EAA Adds Critique To FAA's Latest "Flight Plan"

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EAA last week chimed in with its views on the FAA's Flight Plan 2006-2010, an annually revised blueprint that charts the agency's strategy. In a letter to FAA Administrator Marion Blakey, EAA President Tom Poberezny stressed that any hint of switching to a user-fee-based funding mechanism was unwelcome. "We are patently opposed to a replacement of the successful, simple and, to some degree, transparent fuel tax with user fees," Poberezny wrote. User fees would be "onerous to the pilot community and could discourage pilots from using the safety enhancements offered by the national airspace system." EAA also urged the FAA to stop using the Airway Trust Fund for FAA operations and use it only for capital improvements, as originally intended. Poberezny also noted that the Flight Plan ignores the economic consequences of temporary flight restrictions, the Washington ADIZ and other restraints placed on the GA community. "EAA fully understands that the FAA is not the primary arbiter of security matters in this country; nonetheless, we strongly believe that the agency should acknowledge and account for the significant adverse effects that these restrictions have on the aviation community as well as the FAA's own resources," Poberezny said. He also noted that the FAA had pretty much ignored the whole Sport Pilot community in its plans. "Significant continued efforts are needed by both the Agency and industry to make sure the new opportunities created by this set of rulemaking are fully supported," Poberezny said.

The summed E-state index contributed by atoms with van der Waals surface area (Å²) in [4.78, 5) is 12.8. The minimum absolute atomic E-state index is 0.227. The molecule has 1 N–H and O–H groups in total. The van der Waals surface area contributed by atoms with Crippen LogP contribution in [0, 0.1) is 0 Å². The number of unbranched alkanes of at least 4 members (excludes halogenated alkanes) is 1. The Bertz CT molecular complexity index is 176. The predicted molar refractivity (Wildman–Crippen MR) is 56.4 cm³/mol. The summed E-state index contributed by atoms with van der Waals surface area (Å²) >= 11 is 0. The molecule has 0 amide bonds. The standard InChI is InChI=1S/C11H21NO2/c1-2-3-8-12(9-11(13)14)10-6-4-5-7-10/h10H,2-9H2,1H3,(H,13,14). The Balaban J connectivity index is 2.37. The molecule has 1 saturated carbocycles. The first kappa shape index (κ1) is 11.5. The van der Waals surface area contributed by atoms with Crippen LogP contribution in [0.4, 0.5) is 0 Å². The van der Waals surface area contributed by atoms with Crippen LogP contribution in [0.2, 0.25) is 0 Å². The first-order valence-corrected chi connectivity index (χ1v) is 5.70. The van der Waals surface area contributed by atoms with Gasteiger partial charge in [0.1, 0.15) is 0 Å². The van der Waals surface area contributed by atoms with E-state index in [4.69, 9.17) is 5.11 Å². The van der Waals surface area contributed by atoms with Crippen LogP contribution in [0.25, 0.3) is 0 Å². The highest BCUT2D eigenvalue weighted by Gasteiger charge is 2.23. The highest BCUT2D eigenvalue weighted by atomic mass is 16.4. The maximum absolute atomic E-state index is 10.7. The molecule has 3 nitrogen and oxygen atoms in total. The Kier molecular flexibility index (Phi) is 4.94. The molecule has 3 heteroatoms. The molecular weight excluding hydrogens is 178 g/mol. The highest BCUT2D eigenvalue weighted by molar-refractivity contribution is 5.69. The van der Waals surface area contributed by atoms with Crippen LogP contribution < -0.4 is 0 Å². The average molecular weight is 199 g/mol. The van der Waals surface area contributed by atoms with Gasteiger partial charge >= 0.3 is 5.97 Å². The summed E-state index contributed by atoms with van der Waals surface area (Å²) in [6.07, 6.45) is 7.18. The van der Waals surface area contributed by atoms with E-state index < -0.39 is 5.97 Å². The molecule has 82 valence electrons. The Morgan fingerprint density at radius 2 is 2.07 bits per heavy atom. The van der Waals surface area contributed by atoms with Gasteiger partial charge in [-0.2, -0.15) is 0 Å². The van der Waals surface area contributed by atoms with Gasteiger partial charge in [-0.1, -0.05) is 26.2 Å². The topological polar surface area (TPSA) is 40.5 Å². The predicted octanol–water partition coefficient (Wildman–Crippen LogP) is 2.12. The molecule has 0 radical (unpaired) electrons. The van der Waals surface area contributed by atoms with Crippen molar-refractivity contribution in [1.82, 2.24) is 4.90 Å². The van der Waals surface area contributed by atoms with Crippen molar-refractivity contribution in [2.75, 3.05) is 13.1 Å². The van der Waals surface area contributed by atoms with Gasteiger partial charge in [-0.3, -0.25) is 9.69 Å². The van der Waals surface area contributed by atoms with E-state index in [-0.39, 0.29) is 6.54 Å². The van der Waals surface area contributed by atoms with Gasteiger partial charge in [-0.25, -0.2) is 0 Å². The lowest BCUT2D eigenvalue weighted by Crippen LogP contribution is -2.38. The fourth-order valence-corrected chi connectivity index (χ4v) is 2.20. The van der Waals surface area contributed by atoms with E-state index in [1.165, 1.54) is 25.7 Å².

AOPA also responded to the Flight Plan, back in August, decrying any hint of user fees to come, among other comments. NBAA also raised concerns about user-fee discussions in the Flight Plan. "We do not believe this Flight Plan is the proper vehicle for a discussion on the Trust Fund or future funding issues," NBAA said. "There are other interactive forums addressing these issues and where various perspectives can be presented on a policy issue. A balanced presentation on these issues is not evident in the draft plan."